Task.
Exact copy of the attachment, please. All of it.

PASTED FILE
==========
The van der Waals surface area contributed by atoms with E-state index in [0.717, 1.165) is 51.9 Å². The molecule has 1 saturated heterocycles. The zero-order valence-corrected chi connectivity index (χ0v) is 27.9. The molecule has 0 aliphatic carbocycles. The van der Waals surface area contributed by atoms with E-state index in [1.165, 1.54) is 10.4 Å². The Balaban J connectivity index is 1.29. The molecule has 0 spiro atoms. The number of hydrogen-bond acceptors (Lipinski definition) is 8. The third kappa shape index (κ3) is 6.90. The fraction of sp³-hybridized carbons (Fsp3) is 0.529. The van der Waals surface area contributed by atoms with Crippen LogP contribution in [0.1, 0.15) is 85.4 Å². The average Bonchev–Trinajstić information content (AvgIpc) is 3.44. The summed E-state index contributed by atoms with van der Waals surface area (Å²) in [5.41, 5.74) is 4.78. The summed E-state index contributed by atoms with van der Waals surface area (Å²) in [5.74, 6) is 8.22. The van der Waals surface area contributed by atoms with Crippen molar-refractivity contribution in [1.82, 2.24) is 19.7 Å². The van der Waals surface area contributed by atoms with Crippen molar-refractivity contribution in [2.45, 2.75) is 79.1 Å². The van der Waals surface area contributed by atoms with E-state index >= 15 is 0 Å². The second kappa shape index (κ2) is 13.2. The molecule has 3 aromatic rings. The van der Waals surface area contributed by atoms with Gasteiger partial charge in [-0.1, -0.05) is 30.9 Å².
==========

The van der Waals surface area contributed by atoms with E-state index in [0.717, 1.165) is 51.9 Å². The molecule has 1 saturated heterocycles. The zero-order valence-corrected chi connectivity index (χ0v) is 27.9. The molecule has 0 aliphatic carbocycles. The van der Waals surface area contributed by atoms with E-state index in [1.165, 1.54) is 10.4 Å². The Balaban J connectivity index is 1.29. The molecule has 0 spiro atoms. The number of hydrogen-bond acceptors (Lipinski definition) is 8. The third kappa shape index (κ3) is 6.90. The fraction of sp³-hybridized carbons (Fsp3) is 0.529. The van der Waals surface area contributed by atoms with Crippen LogP contribution in [0.1, 0.15) is 85.4 Å². The average Bonchev–Trinajstić information content (AvgIpc) is 3.44. The summed E-state index contributed by atoms with van der Waals surface area (Å²) in [5.41, 5.74) is 4.78. The summed E-state index contributed by atoms with van der Waals surface area (Å²) in [5.74, 6) is 8.22. The van der Waals surface area contributed by atoms with Crippen molar-refractivity contribution in [1.82, 2.24) is 19.7 Å². The van der Waals surface area contributed by atoms with Crippen molar-refractivity contribution in [2.45, 2.75) is 79.1 Å². The van der Waals surface area contributed by atoms with E-state index >= 15 is 0 Å². The second kappa shape index (κ2) is 13.2. The molecule has 3 aromatic rings. The van der Waals surface area contributed by atoms with Gasteiger partial charge in [-0.1, -0.05) is 30.9 Å².